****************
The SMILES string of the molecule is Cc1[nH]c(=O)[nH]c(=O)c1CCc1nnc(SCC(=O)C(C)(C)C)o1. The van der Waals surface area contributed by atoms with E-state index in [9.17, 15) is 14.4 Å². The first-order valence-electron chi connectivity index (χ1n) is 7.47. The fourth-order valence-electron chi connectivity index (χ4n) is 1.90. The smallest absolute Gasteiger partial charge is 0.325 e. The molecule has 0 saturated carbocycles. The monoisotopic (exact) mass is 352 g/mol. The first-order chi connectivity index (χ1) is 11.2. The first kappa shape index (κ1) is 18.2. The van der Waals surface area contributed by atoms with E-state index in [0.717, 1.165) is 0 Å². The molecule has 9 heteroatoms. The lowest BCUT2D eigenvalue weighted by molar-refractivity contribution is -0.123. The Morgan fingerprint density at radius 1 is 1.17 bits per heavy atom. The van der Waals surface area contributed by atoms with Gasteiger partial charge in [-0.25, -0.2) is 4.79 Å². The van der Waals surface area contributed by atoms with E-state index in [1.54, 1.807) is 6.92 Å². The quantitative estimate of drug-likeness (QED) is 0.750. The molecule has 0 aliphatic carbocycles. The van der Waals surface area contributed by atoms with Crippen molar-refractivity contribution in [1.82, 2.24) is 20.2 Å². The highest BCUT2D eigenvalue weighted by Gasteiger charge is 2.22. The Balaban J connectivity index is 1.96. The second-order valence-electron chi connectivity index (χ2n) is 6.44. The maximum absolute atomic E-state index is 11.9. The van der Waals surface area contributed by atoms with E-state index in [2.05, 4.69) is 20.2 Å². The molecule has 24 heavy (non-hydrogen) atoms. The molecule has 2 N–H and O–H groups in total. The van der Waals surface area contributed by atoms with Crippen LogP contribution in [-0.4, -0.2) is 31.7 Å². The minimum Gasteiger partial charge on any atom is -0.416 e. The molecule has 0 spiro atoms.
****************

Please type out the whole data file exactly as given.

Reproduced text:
The SMILES string of the molecule is Cc1[nH]c(=O)[nH]c(=O)c1CCc1nnc(SCC(=O)C(C)(C)C)o1. The van der Waals surface area contributed by atoms with E-state index in [9.17, 15) is 14.4 Å². The first-order valence-electron chi connectivity index (χ1n) is 7.47. The fourth-order valence-electron chi connectivity index (χ4n) is 1.90. The smallest absolute Gasteiger partial charge is 0.325 e. The molecule has 0 saturated carbocycles. The monoisotopic (exact) mass is 352 g/mol. The first-order chi connectivity index (χ1) is 11.2. The first kappa shape index (κ1) is 18.2. The van der Waals surface area contributed by atoms with E-state index in [0.717, 1.165) is 0 Å². The molecule has 9 heteroatoms. The lowest BCUT2D eigenvalue weighted by molar-refractivity contribution is -0.123. The Morgan fingerprint density at radius 1 is 1.17 bits per heavy atom. The van der Waals surface area contributed by atoms with Gasteiger partial charge in [-0.25, -0.2) is 4.79 Å². The van der Waals surface area contributed by atoms with E-state index in [1.54, 1.807) is 6.92 Å². The quantitative estimate of drug-likeness (QED) is 0.750. The molecule has 0 aliphatic carbocycles. The van der Waals surface area contributed by atoms with Crippen molar-refractivity contribution in [1.82, 2.24) is 20.2 Å². The highest BCUT2D eigenvalue weighted by Gasteiger charge is 2.22. The Balaban J connectivity index is 1.96. The second-order valence-electron chi connectivity index (χ2n) is 6.44. The maximum absolute atomic E-state index is 11.9. The van der Waals surface area contributed by atoms with E-state index in [2.05, 4.69) is 20.2 Å². The molecule has 24 heavy (non-hydrogen) atoms. The molecule has 2 N–H and O–H groups in total. The van der Waals surface area contributed by atoms with Crippen LogP contribution in [-0.4, -0.2) is 31.7 Å². The minimum Gasteiger partial charge on any atom is -0.416 e. The molecule has 0 spiro atoms.